As we all do our best to stay at home and reduce grocery runs to a minimum, we may find ourselves running out of essentials like bread. Obviously, the “easiest” solution is to make your own loaves. And you’ve probably seen friends baking up a storm on Instagram—with sourdough reigning supreme.
Making sourdough bread from scratch is a great way to learn the ins and outs of breadmaking, but it’s also time-consuming and may not be suitable for people who are just getting into baking. Waiting for the starter to mature takes about seven days, and then there’s the three-day marathon of preparation that yields just two loaves of bread. Though I do think it’s worth the effort, not everyone has the patience or resources to wait so long for some simple, crusty bread.
Thankfully, there's an alternative. With the help of some store-bought yeast, you can make delicious no-knead, no-starter bread that requires much less time and labor than traditional sourdough.
What’s the easiest way to make bread without sourdough starter?
Simply put, I use active dry yeast to build the dough and a Dutch oven to create a steamy environment for the bread to develop a fine, crusty exterior. Although this is a “no-knead” bread recipe, I still recommend doing a few rounds of “stretch and fold” if you have the time. It can really help with gluten development and therefore build more strength in the final loaf.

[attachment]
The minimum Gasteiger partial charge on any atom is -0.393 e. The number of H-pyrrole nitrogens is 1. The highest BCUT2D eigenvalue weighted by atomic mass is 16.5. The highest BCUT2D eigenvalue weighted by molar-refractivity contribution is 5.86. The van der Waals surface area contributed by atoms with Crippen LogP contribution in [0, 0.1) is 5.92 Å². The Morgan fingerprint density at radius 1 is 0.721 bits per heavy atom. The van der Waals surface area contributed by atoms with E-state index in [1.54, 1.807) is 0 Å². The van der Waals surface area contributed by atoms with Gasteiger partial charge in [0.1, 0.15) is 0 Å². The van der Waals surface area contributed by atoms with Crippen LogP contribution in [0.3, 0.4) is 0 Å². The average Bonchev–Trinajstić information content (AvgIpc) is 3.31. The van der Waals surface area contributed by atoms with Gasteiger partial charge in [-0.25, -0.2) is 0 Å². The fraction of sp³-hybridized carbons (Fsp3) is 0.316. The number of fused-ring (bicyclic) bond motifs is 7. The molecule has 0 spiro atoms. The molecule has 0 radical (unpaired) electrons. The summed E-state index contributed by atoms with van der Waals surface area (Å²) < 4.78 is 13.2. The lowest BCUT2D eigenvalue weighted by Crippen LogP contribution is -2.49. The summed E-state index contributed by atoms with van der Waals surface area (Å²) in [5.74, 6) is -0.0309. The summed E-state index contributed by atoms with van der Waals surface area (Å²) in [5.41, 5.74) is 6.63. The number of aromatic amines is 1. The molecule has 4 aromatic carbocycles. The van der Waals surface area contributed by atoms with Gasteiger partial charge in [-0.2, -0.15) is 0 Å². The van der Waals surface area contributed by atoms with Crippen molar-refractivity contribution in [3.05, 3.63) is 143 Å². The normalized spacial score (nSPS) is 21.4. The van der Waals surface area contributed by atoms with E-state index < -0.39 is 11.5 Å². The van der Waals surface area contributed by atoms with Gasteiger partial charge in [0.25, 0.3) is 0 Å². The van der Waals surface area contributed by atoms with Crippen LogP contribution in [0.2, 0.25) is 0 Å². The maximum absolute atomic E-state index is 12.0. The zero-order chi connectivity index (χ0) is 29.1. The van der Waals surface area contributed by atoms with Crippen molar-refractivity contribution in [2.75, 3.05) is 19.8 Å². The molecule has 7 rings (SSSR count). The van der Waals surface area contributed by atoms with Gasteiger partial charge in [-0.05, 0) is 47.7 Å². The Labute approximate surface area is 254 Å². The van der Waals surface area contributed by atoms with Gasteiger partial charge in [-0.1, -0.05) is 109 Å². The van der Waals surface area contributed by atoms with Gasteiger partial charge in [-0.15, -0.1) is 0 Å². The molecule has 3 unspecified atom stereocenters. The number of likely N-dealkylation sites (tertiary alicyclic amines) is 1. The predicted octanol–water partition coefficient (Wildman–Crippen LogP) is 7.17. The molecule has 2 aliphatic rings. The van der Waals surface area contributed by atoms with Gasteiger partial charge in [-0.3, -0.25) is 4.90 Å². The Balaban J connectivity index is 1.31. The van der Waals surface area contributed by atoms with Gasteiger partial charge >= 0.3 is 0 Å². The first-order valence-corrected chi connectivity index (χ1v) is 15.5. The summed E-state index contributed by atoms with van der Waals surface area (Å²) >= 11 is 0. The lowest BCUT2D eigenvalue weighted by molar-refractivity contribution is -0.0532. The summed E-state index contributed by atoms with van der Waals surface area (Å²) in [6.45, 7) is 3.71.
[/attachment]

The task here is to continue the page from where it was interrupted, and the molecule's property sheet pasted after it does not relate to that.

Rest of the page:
As I’m always experimenting with different methods from professionals, I rely heavily on tools and appliances that help me make up for my lack of technical skills. To trap the moisture that’s essential to creating a high quality loaf, my choice of cooking vessel is the Dutch oven, as its heavy lid seals the pot tightly enough to prevent the steam from escaping. Our favorite Dutch ovens from Staub and Le Creuset can seal in moisture and guarantee even heating.
Don’t have a Dutch oven? Here are a few other ways to help you create the steam necessary for a nice crust:
- Use an oven-safe large pot covered by a sheet pan as its lid. Make sure the pot has enough clearance so that it doesn’t touch the top of the oven.
- Use a cast iron skillet. Preheat the skillet with an oven-safe casserole or pan filled with water underneath to create a steam bath.
- Use a pizza stone. Preheat a pizza stone and add a casserole dish filled with water underneath. Bake the bread on the pizza stone.
Here’s how to make my no-knead artisan bread without using sourdough starter.
Recipe: No-Knead Artisan Bread (1 loaf)
What You Need
- 2 ¼ tsp (9 grams) active dry yeast
- 1 tsp (4 grams) sugar
- 1 ¼ cup (300 grams) lukewarm water
- 2 ½ cups (360 grams) all purpose flour
- 1 ½ tsp (10 grams) kosher salt
- A kitchen scale (optional)
- A Dutch oven (we used our favorite, the Staub Round Cocotte)
- One large mixing bowl or a stand mixer
- A tea towel or plastic wrap
- A bench scraper
- A proofing basket or a medium bowl
- A lame or a sharp knife
- A cooling rack
1 hour and 45 minutes
Step 1: Activate the yeast
In a large bowl (use the mixing bowl if using a stand mixer), combine the yeast, sugar, and warm water. With a spoon or a spatula, mix the ingredients. Let sit for five minutes until the mixture becomes bubbly and foamy.
Step 2: Mix the ingredients together